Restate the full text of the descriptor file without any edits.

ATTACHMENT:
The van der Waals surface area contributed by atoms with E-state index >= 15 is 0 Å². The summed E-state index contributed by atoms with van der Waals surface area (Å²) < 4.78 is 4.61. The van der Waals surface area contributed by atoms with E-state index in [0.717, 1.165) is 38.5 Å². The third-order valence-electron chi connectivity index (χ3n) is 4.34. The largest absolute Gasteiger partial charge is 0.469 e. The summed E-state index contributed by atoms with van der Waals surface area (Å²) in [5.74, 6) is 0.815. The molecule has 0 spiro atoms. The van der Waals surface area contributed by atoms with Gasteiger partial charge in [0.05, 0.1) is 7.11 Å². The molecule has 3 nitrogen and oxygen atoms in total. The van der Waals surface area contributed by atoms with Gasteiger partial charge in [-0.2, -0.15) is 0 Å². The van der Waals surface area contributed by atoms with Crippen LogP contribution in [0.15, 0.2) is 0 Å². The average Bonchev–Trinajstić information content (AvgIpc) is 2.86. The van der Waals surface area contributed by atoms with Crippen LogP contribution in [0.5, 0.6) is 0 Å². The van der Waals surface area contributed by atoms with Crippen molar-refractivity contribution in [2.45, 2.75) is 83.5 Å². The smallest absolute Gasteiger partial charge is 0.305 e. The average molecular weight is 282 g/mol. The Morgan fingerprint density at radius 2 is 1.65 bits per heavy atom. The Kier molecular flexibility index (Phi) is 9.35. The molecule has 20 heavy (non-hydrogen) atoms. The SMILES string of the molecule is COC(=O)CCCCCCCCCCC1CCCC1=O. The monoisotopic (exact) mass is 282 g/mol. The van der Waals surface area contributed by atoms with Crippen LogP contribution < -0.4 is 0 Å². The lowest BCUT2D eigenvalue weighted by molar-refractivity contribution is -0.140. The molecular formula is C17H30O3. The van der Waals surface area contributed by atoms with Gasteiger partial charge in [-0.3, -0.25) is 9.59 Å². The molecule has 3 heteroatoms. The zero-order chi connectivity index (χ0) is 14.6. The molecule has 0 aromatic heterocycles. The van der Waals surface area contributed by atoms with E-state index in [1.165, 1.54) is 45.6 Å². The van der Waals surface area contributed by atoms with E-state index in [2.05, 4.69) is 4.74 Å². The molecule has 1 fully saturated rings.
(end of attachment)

The van der Waals surface area contributed by atoms with E-state index >= 15 is 0 Å². The summed E-state index contributed by atoms with van der Waals surface area (Å²) < 4.78 is 4.61. The van der Waals surface area contributed by atoms with E-state index in [0.717, 1.165) is 38.5 Å². The third-order valence-electron chi connectivity index (χ3n) is 4.34. The largest absolute Gasteiger partial charge is 0.469 e. The summed E-state index contributed by atoms with van der Waals surface area (Å²) in [5.74, 6) is 0.815. The molecule has 0 spiro atoms. The van der Waals surface area contributed by atoms with Gasteiger partial charge in [0.05, 0.1) is 7.11 Å². The molecule has 3 nitrogen and oxygen atoms in total. The van der Waals surface area contributed by atoms with Gasteiger partial charge in [-0.2, -0.15) is 0 Å². The van der Waals surface area contributed by atoms with Crippen LogP contribution in [0.15, 0.2) is 0 Å². The average Bonchev–Trinajstić information content (AvgIpc) is 2.86. The van der Waals surface area contributed by atoms with Crippen LogP contribution in [0.5, 0.6) is 0 Å². The van der Waals surface area contributed by atoms with Crippen molar-refractivity contribution in [2.45, 2.75) is 83.5 Å². The smallest absolute Gasteiger partial charge is 0.305 e. The average molecular weight is 282 g/mol. The Morgan fingerprint density at radius 2 is 1.65 bits per heavy atom. The Kier molecular flexibility index (Phi) is 9.35. The molecule has 20 heavy (non-hydrogen) atoms. The SMILES string of the molecule is COC(=O)CCCCCCCCCCC1CCCC1=O. The monoisotopic (exact) mass is 282 g/mol. The van der Waals surface area contributed by atoms with Crippen LogP contribution < -0.4 is 0 Å². The lowest BCUT2D eigenvalue weighted by molar-refractivity contribution is -0.140. The molecular formula is C17H30O3. The van der Waals surface area contributed by atoms with Gasteiger partial charge in [-0.3, -0.25) is 9.59 Å². The molecule has 3 heteroatoms. The zero-order chi connectivity index (χ0) is 14.6. The molecule has 0 aromatic heterocycles. The van der Waals surface area contributed by atoms with E-state index in [1.165, 1.54) is 45.6 Å². The van der Waals surface area contributed by atoms with E-state index in [2.05, 4.69) is 4.74 Å². The molecule has 1 fully saturated rings.